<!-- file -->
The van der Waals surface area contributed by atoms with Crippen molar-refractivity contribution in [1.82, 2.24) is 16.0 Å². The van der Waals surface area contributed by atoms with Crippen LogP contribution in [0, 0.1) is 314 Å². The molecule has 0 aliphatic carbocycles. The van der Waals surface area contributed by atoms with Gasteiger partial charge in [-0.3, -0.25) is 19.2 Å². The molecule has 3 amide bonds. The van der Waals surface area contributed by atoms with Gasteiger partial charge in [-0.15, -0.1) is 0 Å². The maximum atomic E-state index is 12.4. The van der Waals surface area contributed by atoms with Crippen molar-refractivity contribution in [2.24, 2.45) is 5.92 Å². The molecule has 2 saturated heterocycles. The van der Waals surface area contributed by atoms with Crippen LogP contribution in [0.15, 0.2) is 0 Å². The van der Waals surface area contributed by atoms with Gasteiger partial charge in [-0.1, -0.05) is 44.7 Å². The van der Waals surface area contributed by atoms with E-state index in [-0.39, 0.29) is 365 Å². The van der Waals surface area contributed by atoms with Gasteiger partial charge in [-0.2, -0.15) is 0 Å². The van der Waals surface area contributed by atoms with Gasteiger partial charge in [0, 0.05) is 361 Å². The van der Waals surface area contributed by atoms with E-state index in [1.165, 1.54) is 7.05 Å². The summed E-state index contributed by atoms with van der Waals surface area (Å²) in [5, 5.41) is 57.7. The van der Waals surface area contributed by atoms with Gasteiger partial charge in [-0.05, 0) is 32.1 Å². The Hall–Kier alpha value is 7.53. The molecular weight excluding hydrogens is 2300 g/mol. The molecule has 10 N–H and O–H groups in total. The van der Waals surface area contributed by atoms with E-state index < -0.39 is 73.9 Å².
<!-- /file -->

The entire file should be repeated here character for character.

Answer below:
The van der Waals surface area contributed by atoms with Crippen molar-refractivity contribution in [1.82, 2.24) is 16.0 Å². The van der Waals surface area contributed by atoms with Crippen LogP contribution in [0, 0.1) is 314 Å². The molecule has 0 aliphatic carbocycles. The van der Waals surface area contributed by atoms with Gasteiger partial charge in [-0.3, -0.25) is 19.2 Å². The molecule has 3 amide bonds. The van der Waals surface area contributed by atoms with Gasteiger partial charge in [-0.15, -0.1) is 0 Å². The maximum atomic E-state index is 12.4. The van der Waals surface area contributed by atoms with Crippen molar-refractivity contribution in [2.24, 2.45) is 5.92 Å². The molecule has 2 saturated heterocycles. The van der Waals surface area contributed by atoms with Crippen LogP contribution in [0.15, 0.2) is 0 Å². The van der Waals surface area contributed by atoms with Gasteiger partial charge in [-0.1, -0.05) is 44.7 Å². The van der Waals surface area contributed by atoms with E-state index in [-0.39, 0.29) is 365 Å². The van der Waals surface area contributed by atoms with Gasteiger partial charge in [-0.2, -0.15) is 0 Å². The van der Waals surface area contributed by atoms with Gasteiger partial charge in [0, 0.05) is 361 Å². The van der Waals surface area contributed by atoms with E-state index in [1.165, 1.54) is 7.05 Å². The summed E-state index contributed by atoms with van der Waals surface area (Å²) in [5, 5.41) is 57.7. The van der Waals surface area contributed by atoms with Gasteiger partial charge in [-0.05, 0) is 32.1 Å². The Hall–Kier alpha value is 7.53. The molecular weight excluding hydrogens is 2300 g/mol. The molecule has 10 N–H and O–H groups in total. The van der Waals surface area contributed by atoms with E-state index < -0.39 is 73.9 Å².